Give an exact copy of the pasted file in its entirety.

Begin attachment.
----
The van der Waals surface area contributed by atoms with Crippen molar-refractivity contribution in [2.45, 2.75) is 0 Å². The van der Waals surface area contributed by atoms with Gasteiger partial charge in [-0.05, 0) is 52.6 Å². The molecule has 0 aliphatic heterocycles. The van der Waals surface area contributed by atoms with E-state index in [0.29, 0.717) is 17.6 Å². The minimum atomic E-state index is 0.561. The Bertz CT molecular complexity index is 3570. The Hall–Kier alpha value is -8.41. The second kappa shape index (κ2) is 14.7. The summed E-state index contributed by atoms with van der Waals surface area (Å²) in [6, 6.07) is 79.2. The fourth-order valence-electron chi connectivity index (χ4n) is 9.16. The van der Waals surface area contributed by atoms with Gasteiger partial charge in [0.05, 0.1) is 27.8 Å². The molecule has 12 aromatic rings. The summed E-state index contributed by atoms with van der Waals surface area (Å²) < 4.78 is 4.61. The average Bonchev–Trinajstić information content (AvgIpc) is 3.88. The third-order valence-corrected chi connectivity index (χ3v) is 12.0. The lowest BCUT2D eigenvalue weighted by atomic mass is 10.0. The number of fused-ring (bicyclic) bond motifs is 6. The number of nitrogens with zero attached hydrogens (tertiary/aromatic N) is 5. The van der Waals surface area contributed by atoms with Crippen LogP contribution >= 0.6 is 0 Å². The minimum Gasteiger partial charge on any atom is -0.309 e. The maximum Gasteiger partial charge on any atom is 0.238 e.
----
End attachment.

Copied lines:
The van der Waals surface area contributed by atoms with Crippen molar-refractivity contribution in [2.45, 2.75) is 0 Å². The van der Waals surface area contributed by atoms with Gasteiger partial charge in [-0.05, 0) is 52.6 Å². The molecule has 0 aliphatic heterocycles. The van der Waals surface area contributed by atoms with E-state index in [0.29, 0.717) is 17.6 Å². The minimum atomic E-state index is 0.561. The Bertz CT molecular complexity index is 3570. The Hall–Kier alpha value is -8.41. The second kappa shape index (κ2) is 14.7. The summed E-state index contributed by atoms with van der Waals surface area (Å²) in [6, 6.07) is 79.2. The fourth-order valence-electron chi connectivity index (χ4n) is 9.16. The van der Waals surface area contributed by atoms with Gasteiger partial charge in [0.05, 0.1) is 27.8 Å². The molecule has 12 aromatic rings. The summed E-state index contributed by atoms with van der Waals surface area (Å²) < 4.78 is 4.61. The average Bonchev–Trinajstić information content (AvgIpc) is 3.88. The third-order valence-corrected chi connectivity index (χ3v) is 12.0. The lowest BCUT2D eigenvalue weighted by atomic mass is 10.0. The number of fused-ring (bicyclic) bond motifs is 6. The number of nitrogens with zero attached hydrogens (tertiary/aromatic N) is 5. The van der Waals surface area contributed by atoms with Crippen LogP contribution >= 0.6 is 0 Å². The minimum Gasteiger partial charge on any atom is -0.309 e. The maximum Gasteiger partial charge on any atom is 0.238 e.